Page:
Wednesday, February 04, 2009

Lucy Special : Fantastic Anthropologist About Town events in March

Hi Everyone,

I'm posting a special Anthropologist About Town message to let you know about some fantastic Lucy events I'm running in March and to give you a chance to book some free tickets before spaces run out!

Some of you will have noticed on the prevoius blog I mentioned the ESRC Festival of Social Science 2009 which is part of the National Science and Engineering Week (6-15 March). In the ESRC Festival, Lucy is running a special series of FREE anthropology-related events looking at the connections between food, plants and people. These events are all designed to raise awareness of anthropology for the general public, and demonstrate how anthropology is playing a role in topical debates on climate change, food security and biodiversity.

The series kicks off with a free day time event at Royal Botanical Gardens, Kew on the 7th of March and includes hands-on learning activities, displays and films. The second main event will be at the British Museum's Clore Centre and will involve talks, interactive activities, and information boards. These two main events will be followed up by intimate film screening at the Royal Anthropological Institute (9th-11th March) . All events are FREE but you need to book a place by calling 0207 387 0455 or emailing


The Social Life of Plants
SATURDAY 7th March 11:00am- 4:00pm
The Royal Botanical Gardens, Kew (Jodrell Laboratory) Richmond, Surrey, TW9-3AB

This will be a daytime event where anthropologists and ethnobotanists will demonstrate the (often overlooked) interconnections between the lives of plants and people. Through films, talks, hands-on learning activities and exhibitions, participants will explore how plants affect the lives of individuals around the world, in medecine, food, materials, and rituals. The event will form part of Kew's 250 anniversary, highlighting its Breathing Life Programme, as well as forming part of the International Year of Natural Fibres. Topical concerns such as conservation, climate change, biodiversity and complimentary medecine will be explored through collaborative research being undertaken by Kew and the University of Kent.

Exploring Food, Connecting Communities @ The British Museum's Clore Centre
SUNDAY 8th March 10:30am -4:30pm
The British Museum's Clore Centre: Great Russel St. London, WC1B 3DG

This event aims to raise public awareness of local food projects within th UK and abroad, and foster future collaboration betweeen associated groups of individuals. Presentations given by anthropologists, journalists, and organisations such as Sustain, The Soil Association, and Slow Food UK will accompany information stalls, and hands-on learning activities.

Upstairs at the RAI Film Screenings: People, plants, food and film
9th-11th March

The series of anthropological events related to food, people and plants continues with a series of intimate (max 20 people) evening film screenings upstairs followed in some cases by a Q and A session with the filmmaker/anthropologist at the Royal Anthropological Institute, 50 Fitzroy St, London, W1T-5BT. Free snacks and drinks will be provided. Unfortunately there is no wheelchair access at this time.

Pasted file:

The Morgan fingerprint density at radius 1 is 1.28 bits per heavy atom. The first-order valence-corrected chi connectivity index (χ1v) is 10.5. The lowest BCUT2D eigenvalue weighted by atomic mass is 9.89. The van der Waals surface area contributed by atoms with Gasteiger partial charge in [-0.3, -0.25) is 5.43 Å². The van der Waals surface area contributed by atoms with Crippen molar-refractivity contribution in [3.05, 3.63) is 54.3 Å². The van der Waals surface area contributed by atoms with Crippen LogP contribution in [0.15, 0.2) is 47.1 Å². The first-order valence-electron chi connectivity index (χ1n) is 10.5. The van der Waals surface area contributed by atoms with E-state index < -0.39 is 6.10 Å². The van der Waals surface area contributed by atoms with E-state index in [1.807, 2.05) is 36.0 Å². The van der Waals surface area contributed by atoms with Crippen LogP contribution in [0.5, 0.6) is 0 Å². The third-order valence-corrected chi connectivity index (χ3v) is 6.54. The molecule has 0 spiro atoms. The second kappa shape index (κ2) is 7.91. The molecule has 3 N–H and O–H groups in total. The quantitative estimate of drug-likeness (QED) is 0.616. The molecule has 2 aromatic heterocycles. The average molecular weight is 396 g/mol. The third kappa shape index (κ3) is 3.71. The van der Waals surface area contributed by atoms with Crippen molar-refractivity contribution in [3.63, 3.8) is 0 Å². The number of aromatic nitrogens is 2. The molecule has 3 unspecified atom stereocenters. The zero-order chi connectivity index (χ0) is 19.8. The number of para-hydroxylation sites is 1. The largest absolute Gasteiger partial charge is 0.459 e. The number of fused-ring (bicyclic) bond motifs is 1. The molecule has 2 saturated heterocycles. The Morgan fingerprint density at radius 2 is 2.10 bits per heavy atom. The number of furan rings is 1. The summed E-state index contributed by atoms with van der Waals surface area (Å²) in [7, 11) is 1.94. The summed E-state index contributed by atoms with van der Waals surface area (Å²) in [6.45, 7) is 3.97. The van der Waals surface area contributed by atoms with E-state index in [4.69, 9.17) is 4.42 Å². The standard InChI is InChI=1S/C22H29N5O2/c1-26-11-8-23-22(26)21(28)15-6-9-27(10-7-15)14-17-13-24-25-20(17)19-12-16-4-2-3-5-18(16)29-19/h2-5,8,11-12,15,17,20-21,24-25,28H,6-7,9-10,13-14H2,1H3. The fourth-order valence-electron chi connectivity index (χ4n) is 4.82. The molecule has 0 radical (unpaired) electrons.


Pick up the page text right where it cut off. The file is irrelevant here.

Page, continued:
Monday 9th March: 6:30-8:30pm
Uncle Poison (1998) Ricardo Leizaola, 6o mins

Filmed in the city of Caracas, capital of Venezuela, Uncle Poison is an intimate portrayal of a traditional faith healer, set against the backdrop of his community's Easter celebrations . Every day Benito Reyes receives people at his house looking for all sorts of cures. Through the personal testimony of the healer, this documentary looks at his role as a mediator between the social, natural and spiritual worlds. The producer, Ricardo Leizaola, will join us for a Q &A session after the screening.

Tuesday 10th March: 6:30- 8:30 pm
Betelnut Bisnis (2004) Chris Owen, 52 min

Betelnut is one of the most widely used narcotics in the world. Many families living in coastal areas of Papua New Guinea, where it is grown, have come to depend on betelnut for their livelihood (trading small quantities of the nut up form the coast to sell in thier local markets) as well as feeding their addiction to the drug itself. For many, the betelnut trade is the only source of cash income to pay for basic needs such as food, school fees and medecine. This is a story of one such family -Lukas Kaima and his wife Kopu-as told by their friend and close neighbour, Chris Owen, an Australian expatriate. A Q &A session with Professor Eric Hirsch (Head of Department of Anthropology) at Brunel University will follow the screening.

Wednesday 11th March: 6:30-8:30pm
*Two short films will be shown*

The Land on which we Stand (2007) Rebecca Payne, 31 min

This film gives us a glimpse into the life of the Landmatters Co-operative, a community of 11 adults and 4 children living in benders and yurts in rural Devon as they develop a permaculture project. Although the group own the 42 acres of land, it was originally bought for agricultural purposes and they do not have planning permision to use it for residential purposes. The film follows the group as they fight for permission to live on the land in order to create a self-reliant way of living that doesn't depend on fossil fuels.

No Such Thing as a Free Lunch (2008) Tate LeFevre, 18 min

How can a radical activist movement based on limited participation in the capitalist system use the mainstream media to further its goals? This film follows members of the Freegan movement in New York City as they dumster dive, cook feasts with salvaged food and give interview to Oprah-all while managing their own difficult relationship with the media and each other.


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